Another junior, Ryan Kennedy, is a 6-foot-4 right-hander bringing a fastball that reaches 92 miles per hour. Kennedy and fellow pitchers Matthew Weseley and sophomore Brett Renfrow are committed to play for Virginia Tech.
Renfrow has racked up eight strikeouts in just three innings on the strength of a 91-mile-per-hour fastball. Brandon Cassedy, the son of pitching coach Keith Cassedy, has surrendered just one hit in 19 innings of work.
"He's 83 to 87, slider, changeup, hits his spots, attacks the strike zone early," Colangelo said of Cassedy. "He's just a bulldog."
As a staff, the Sharks have allowed just 24 hits and 16 walks in 69 innings. Opposing batters manage to hit just .104 while striking out 115 times.
"They throw strikes, they hit their spots, they make it easy to compete every day," senior catcher Brody Pickette said. "It's really nice when you don't have to bounce all over the place."
With five underclassman pitchers throwing strikes and attracting collegiate interest, Colangelo sees a bright future for Colgan on the mound.
Sharks with legs
In a normal season, Colgan steals between 110 and 140 bases. With this year's compressed schedule, they've swiped just 80.
"I'm gonna run," Colangelo said. "Even if you're not fast, you're gonna run. We spend a lot of time on baserunning. That's a key to winning games."
Senior C.J. Faulkenberry, a Longwood commit, paces the Sharks with 17 stolen bases, three home runs and 18 RBIs. Pickette, who's bound to play for Shenandoah, is batting .357 and reaching base at a .654 clip while holding down starting catcher duties.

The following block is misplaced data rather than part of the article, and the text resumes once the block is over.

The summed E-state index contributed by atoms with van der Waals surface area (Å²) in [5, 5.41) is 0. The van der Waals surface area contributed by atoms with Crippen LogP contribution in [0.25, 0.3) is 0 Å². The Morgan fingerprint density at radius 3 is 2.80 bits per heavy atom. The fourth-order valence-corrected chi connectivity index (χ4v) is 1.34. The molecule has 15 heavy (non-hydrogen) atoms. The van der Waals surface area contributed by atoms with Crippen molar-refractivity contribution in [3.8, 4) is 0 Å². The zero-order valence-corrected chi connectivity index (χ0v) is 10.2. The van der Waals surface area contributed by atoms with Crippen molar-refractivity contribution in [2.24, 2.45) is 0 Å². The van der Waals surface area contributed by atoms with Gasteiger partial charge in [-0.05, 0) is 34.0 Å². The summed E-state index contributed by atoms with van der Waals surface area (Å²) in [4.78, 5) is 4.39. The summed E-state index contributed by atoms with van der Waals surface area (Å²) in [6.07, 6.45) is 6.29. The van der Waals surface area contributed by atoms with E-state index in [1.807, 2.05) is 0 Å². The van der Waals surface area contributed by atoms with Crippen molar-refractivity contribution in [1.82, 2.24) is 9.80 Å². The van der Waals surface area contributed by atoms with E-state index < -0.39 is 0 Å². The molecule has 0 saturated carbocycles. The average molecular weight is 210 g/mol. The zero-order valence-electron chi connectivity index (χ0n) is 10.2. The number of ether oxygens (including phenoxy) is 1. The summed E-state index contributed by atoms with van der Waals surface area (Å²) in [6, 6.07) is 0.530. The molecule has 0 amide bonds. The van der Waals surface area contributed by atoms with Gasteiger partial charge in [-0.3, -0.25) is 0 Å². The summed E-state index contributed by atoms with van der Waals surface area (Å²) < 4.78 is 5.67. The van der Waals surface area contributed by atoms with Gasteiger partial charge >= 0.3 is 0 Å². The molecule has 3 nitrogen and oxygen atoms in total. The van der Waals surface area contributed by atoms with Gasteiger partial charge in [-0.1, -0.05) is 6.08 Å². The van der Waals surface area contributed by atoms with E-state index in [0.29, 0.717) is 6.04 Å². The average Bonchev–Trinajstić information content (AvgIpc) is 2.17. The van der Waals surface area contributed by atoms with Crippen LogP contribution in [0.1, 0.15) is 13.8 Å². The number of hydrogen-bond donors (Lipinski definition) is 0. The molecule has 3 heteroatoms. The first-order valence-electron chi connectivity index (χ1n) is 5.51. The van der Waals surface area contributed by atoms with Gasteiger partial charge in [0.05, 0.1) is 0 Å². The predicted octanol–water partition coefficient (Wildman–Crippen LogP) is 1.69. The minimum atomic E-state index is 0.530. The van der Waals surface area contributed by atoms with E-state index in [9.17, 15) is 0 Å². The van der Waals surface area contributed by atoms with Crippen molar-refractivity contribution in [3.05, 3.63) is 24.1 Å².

"Absolutely amazing leadership qualities," said Colangelo of Pickette.
Playing in the field when not pitching, Knox, Cassedy and Renfrow are all batting above .389. Cassedy supplies more speed from the lead-off position, while Knox mans the cleanup spot.
Farming for talent
Being a product of professional baseball's tiered developmental system, Colangelo believes in utilizing his junior varsity club like a farm team.
Colangelo said his JV squad amassed a 30-1 record over its first three seasons, winning the unofficial JV district championship each year. "There are no banners in the gymnasium for them, but I tell my JV program they're as important as the varsity team," he said.
Coach Vince Natale leads the JV Sharks, assisted by Brent Perdue.
"They work tirelessly to get guys ready for us," Colangelo said. "For me, being a former Major Leaguer, that's how baseball's set up. You're only as good as your farm system."